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Thursday, 30 August 1973
Page: 693


Mr Les Johnson (HUGHES, NEW SOUTH WALES) - The Budget debate concerns the expenditure of some $12, 168m - an enormous amount of money which is probably beyond the comprehension of most people. What is happening in Australia now is that this great resource is being allocated in a new way. As people would expect after 23 years of one type of administration, an alternative way of doing things is coming to bear. Our way of doing things is to identify our type of priority - the matters which are important to the well being of the people in Australia.

This Budget is characterised by new dimensions and directions. It is interesting to see tangible evidence of a new partnership being forged with State governments and with local government instrumentalities as well. The headings of the Budget detail subjects the like of which have not been referred to for some decades. A substantial paragraph appears under the heading 'Cities' with an allocation of $136m towards the creation of what could well become the first new city for some decades. We think of Canberra being initiated back in the 1920s as a going operation. We think of the city of Elizabeth in South Australia outside Adelaide, perhaps one of the last cities to be created. After all the years of Liberal-Country Party administration there is nothing to show in respect of the obvious need for decentralisation and the business of taking the pressure off the great seething sultry cities where our people have been required to congregate.


Mr Giles - Elizabeth is one of the best cities in Australia.


Mr Les Johnson (HUGHES, NEW SOUTH WALES) - I am not disparaging it by any means. I am simply saying that it is a long time since it happened and it is time we got on with building some new cities. It is a good thing that at last there is a Labor Government doing something about it. I do not think anyone is going to quibble about the fact that we have allocated $136m for new cities and I hope honourable members opposite are not going to quibble with the fact that $33m has been allocated for growth centres, especially towards the creation of Albury-Wodonga as a living concept.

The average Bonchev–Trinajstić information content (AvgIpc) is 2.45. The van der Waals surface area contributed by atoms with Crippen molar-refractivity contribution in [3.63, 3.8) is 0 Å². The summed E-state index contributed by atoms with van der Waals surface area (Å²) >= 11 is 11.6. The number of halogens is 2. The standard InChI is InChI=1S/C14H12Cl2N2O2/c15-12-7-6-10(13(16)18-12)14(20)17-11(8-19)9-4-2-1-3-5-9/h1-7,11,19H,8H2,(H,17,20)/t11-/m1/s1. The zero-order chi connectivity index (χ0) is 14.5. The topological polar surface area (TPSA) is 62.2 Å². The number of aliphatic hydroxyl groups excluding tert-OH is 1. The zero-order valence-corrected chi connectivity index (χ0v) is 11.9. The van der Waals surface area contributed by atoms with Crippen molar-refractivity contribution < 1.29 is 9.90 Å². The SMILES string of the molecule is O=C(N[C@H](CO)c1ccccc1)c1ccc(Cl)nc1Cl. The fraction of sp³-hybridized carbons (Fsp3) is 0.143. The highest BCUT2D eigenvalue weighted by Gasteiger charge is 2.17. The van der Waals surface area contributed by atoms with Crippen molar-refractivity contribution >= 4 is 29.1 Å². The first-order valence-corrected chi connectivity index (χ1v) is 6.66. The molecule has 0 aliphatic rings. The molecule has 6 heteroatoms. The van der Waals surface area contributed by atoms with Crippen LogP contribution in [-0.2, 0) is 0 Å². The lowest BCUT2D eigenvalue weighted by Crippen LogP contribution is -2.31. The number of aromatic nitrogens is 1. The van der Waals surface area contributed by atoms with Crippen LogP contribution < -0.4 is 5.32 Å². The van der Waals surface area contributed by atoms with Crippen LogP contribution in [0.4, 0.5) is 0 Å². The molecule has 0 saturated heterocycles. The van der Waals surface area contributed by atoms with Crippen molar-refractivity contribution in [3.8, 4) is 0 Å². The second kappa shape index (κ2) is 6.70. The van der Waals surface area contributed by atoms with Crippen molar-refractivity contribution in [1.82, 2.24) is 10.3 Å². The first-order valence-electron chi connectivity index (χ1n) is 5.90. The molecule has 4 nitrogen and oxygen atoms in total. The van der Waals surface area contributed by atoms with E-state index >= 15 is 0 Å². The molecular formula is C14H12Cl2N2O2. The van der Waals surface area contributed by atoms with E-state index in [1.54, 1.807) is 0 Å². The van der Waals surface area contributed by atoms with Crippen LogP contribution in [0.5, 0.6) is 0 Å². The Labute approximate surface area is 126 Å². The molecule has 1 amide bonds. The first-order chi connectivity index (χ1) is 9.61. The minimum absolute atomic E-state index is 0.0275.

Land commissions are to receive some $60m for the purpose of land acquisition so that we can get the pressure off land prices in the city and so that young people will be able to secure land at a nominal figure on a leasehold basis. Surely this is a significant development and a very real departure from the colourless and unimaginative program of the previous administration. The problems that people have encountered on the perimeters of our cities have also been taken into consideration. For example, there are 1.5 million people without sewerage facilities and our Government, for the first time, has seen the way to relate to the instrumentalities concerned by the provision of $30m. True, it is not sufficient because those instrumentalities need something like an additional $ 1,000m over the next decade above what they see in their sights as being their ordinary budgetary requirements. But we have broken the ice; we have commenced the process; we have pushed aside the old constitutional barrier which has been invoked far too often by our predecessors.